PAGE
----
Lately I feel like I lose my spirituality the moment I walk in the door at work. I go to daily mass and love the silence, intimacy and contemplation that comes with receiving the Eucharist and then praying the rosary. I wish I could hold on to that peace all day but when I walked into work this morning I was bombarded with a passive aggressive note from the boss, a phone ringing off the hook, difficult personalities barging in to start their day, and I wanted my silence back. I was even resentful that I didn’t get it. I worked really hard in one area only to be reprimanded for not working in another. And my pride doesn’t bounce back from that sort of thing the way I wish it would. It lingers in the frustration. And I’m left blogging at the end of the day wondering how I find Jesus in these moments that are stressful. In these moments that fly by so fast. In these moments where I am impatient with everything and everyone who doesn’t see things my way. In these moments where I am so unlike Jesus who is still within me, still communing with me.
I’m hoping that His love will make all the difference. I’m hoping I’ll learn how to find Him even in the midst of an ordinary life with its ordinary stresses. I’m hoping that His love will be worth it not just in the end but here in my neediness while I’m begging for it in the middle.
I have a chronic condition, one that will remain with me the rest of my days. It’s treatable but occasionally the suffering is difficult because it is not the type that renders my life unlivable or warrants a rest, rather it is the kind that sometimes exhausts me interiorly and I get impatient.
There was a time pre-diagnosis where the suffering was constant and I was in fighting shape. I read the Bible a ton and I refused to quit, trusting not in what I could see but what I could not yet see. I sought to have an attitude of general surrender and live in the present moment which yielded much fruit (including this blog!).
But as I was diagnosed and began a regimen of medication things returned to normal. I got used to a very ordinary existence with a full-time job and plenty of friends and family commitments to keep me busy. Ironically, I find it harder in a way to keep up that same faith amid the routine of everyday living. It’s so easy to lose sight of one’s eternal destiny, the promise of a heavenly home, as one handles the many things that demand one’s attention.
Overall, I lead a very comfortable life and this comfort is actually part of the problem. Not to say that comfort is bad, simply that the more comfort I experience the more attached I become to it. I say this because I’ve noticed that now when I experience bouts of my illness instead of being willing to fight like a warrior for the end goal I want to whine about what it takes away from me and how it gets in the way of what I want to do.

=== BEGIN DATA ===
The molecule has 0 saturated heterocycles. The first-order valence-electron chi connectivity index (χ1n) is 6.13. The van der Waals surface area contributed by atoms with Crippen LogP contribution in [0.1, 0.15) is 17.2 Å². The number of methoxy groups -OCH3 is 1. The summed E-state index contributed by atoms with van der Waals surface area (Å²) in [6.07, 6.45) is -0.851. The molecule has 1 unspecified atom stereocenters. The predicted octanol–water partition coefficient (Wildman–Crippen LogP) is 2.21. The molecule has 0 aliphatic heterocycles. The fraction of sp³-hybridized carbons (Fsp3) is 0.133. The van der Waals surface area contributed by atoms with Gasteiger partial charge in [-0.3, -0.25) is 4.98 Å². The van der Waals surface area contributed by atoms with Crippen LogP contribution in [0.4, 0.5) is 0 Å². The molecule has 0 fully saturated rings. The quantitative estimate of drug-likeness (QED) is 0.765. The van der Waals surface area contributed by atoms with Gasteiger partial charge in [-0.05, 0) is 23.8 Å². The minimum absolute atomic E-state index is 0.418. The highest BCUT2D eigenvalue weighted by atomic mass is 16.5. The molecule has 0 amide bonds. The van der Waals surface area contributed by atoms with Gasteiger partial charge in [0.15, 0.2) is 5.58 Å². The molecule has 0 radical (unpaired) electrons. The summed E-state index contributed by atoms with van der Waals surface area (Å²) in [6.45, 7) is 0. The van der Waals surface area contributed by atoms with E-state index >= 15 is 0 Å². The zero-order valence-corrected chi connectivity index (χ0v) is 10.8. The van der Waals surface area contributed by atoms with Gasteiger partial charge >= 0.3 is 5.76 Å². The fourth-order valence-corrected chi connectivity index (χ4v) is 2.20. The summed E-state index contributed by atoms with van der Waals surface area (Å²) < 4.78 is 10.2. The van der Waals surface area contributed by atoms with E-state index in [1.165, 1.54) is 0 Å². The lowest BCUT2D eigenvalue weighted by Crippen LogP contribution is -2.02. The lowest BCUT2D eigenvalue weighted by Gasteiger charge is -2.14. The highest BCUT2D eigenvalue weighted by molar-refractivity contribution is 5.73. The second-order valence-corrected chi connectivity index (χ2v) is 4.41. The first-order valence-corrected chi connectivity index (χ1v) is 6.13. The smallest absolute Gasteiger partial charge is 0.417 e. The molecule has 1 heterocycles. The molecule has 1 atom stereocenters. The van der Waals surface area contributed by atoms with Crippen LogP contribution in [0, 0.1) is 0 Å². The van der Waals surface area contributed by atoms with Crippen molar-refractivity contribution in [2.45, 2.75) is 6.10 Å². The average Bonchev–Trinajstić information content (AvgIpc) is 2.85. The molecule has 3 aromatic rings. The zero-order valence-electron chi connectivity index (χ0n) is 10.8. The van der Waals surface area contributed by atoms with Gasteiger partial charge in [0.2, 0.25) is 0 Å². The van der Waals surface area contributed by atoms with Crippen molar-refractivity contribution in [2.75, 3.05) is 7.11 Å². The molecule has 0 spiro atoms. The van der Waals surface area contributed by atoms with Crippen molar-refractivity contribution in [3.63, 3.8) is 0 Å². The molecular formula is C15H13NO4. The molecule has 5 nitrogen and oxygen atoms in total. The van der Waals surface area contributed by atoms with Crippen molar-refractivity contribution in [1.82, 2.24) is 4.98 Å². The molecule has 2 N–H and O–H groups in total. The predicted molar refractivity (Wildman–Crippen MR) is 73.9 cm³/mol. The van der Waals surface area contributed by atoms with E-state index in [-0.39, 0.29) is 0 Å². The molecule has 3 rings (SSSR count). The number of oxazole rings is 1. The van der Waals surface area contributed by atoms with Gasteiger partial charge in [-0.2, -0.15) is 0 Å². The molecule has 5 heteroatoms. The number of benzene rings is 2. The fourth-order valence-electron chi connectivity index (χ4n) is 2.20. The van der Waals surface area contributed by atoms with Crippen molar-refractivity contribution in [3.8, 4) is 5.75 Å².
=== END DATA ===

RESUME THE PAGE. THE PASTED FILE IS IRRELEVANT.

Whenever I experience the struggle instead of being molded by it to grow and become the type of woman I want to be I get impatient for the struggle to be over and for things to return to my version of normal. I was listening to an ever so brief podcast by Fr. Mike Schmitz this morning who had a really good podcast on waiting on God’s timing that really gets to the heart of the matter. The idea he shared was that the only way God speaks to us is not in the future, not when we reach the goal, but now as we are striving. And the key to striving for anything successfully is the one thing it’s harder to do when suffering: be willing to wait.
So who knows, maybe one day by a serious amount of grace I’ll be a patient person…
So as a former educator I am very familiar with the slogan “knowledge is power.”
It’s certainly a popular notion. If you’re going to vote and be part of a democratic society then you should be informed and educated. However, there is less consensus recently on what people should be informed and educated about. But to me knowledge is a tricky thing. Important? Certainly. But I have met many knowledgeable people in my day, and a great many of them still lack wisdom. And without wisdom what is the point of knowledge? You just know a lot of isolated facts that have no larger meaning, that reveal nothing to you about the mystery of life.
Because to me there are two ways to walk the path of understanding. The first is with humility, where you start seeking knowledge and discover things that result in you gaining wisdom. The second is with pride, where you start seeking knowledge that results in you gaining a superiority complex from what you discovered.
I like to write because it helps me walk the path to understanding, and I hope you know which way I’m striving after, because if you don’t then not only have I failed you, I’ve failed myself.